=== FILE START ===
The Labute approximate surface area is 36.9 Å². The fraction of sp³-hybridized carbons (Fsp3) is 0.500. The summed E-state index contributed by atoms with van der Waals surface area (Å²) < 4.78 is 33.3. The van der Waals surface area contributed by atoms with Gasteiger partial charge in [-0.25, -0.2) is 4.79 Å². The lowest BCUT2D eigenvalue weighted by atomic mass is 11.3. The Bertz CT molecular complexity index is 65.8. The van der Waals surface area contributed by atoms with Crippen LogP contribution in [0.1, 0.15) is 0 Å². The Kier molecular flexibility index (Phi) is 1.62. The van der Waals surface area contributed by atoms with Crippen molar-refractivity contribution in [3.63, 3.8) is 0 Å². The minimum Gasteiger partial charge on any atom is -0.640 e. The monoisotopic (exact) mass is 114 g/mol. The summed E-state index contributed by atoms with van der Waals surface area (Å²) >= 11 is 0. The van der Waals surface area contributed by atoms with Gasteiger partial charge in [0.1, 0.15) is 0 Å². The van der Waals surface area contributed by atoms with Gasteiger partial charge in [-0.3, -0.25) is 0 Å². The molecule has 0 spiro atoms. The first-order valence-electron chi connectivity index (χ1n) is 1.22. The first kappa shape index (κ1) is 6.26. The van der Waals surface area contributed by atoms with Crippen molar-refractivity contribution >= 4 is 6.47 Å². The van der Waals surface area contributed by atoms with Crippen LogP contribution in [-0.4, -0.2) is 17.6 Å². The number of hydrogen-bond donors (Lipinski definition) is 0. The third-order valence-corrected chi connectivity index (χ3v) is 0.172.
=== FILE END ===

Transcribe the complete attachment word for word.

The Labute approximate surface area is 36.9 Å². The fraction of sp³-hybridized carbons (Fsp3) is 0.500. The summed E-state index contributed by atoms with van der Waals surface area (Å²) < 4.78 is 33.3. The van der Waals surface area contributed by atoms with Gasteiger partial charge in [-0.25, -0.2) is 4.79 Å². The lowest BCUT2D eigenvalue weighted by atomic mass is 11.3. The Bertz CT molecular complexity index is 65.8. The van der Waals surface area contributed by atoms with Crippen LogP contribution in [0.1, 0.15) is 0 Å². The Kier molecular flexibility index (Phi) is 1.62. The van der Waals surface area contributed by atoms with Crippen molar-refractivity contribution in [3.63, 3.8) is 0 Å². The minimum Gasteiger partial charge on any atom is -0.640 e. The monoisotopic (exact) mass is 114 g/mol. The summed E-state index contributed by atoms with van der Waals surface area (Å²) >= 11 is 0. The van der Waals surface area contributed by atoms with Gasteiger partial charge in [0.1, 0.15) is 0 Å². The van der Waals surface area contributed by atoms with Gasteiger partial charge in [-0.3, -0.25) is 0 Å². The molecule has 0 spiro atoms. The first-order valence-electron chi connectivity index (χ1n) is 1.22. The first kappa shape index (κ1) is 6.26. The van der Waals surface area contributed by atoms with Crippen molar-refractivity contribution >= 4 is 6.47 Å². The van der Waals surface area contributed by atoms with Crippen LogP contribution in [-0.4, -0.2) is 17.6 Å². The number of hydrogen-bond donors (Lipinski definition) is 0. The third-order valence-corrected chi connectivity index (χ3v) is 0.172.